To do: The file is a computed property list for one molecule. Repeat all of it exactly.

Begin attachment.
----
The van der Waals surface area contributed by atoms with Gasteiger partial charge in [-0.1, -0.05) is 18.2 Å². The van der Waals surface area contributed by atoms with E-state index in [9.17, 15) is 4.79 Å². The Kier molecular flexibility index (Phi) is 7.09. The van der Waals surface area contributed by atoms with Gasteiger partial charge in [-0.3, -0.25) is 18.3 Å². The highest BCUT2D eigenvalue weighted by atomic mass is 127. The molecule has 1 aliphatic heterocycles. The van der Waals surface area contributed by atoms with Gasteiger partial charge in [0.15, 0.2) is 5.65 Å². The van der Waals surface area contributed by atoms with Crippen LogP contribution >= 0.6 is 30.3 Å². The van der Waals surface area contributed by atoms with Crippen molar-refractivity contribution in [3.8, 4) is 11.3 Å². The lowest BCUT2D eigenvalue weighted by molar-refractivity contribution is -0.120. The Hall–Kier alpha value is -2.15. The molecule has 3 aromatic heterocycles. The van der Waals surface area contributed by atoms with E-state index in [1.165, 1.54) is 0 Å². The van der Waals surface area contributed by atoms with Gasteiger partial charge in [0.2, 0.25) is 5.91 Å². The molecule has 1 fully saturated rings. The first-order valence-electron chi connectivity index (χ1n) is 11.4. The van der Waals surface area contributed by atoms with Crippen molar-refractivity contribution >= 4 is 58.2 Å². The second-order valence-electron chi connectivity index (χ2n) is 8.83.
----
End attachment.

The van der Waals surface area contributed by atoms with Gasteiger partial charge in [-0.1, -0.05) is 18.2 Å². The van der Waals surface area contributed by atoms with E-state index in [9.17, 15) is 4.79 Å². The Kier molecular flexibility index (Phi) is 7.09. The van der Waals surface area contributed by atoms with Gasteiger partial charge in [-0.3, -0.25) is 18.3 Å². The highest BCUT2D eigenvalue weighted by atomic mass is 127. The molecule has 1 aliphatic heterocycles. The van der Waals surface area contributed by atoms with Gasteiger partial charge in [0.15, 0.2) is 5.65 Å². The van der Waals surface area contributed by atoms with Crippen LogP contribution >= 0.6 is 30.3 Å². The van der Waals surface area contributed by atoms with Crippen molar-refractivity contribution in [3.8, 4) is 11.3 Å². The lowest BCUT2D eigenvalue weighted by molar-refractivity contribution is -0.120. The Hall–Kier alpha value is -2.15. The molecule has 3 aromatic heterocycles. The van der Waals surface area contributed by atoms with E-state index in [1.165, 1.54) is 0 Å². The van der Waals surface area contributed by atoms with Gasteiger partial charge in [0.2, 0.25) is 5.91 Å². The molecule has 1 fully saturated rings. The first-order valence-electron chi connectivity index (χ1n) is 11.4. The van der Waals surface area contributed by atoms with Crippen molar-refractivity contribution >= 4 is 58.2 Å². The second-order valence-electron chi connectivity index (χ2n) is 8.83.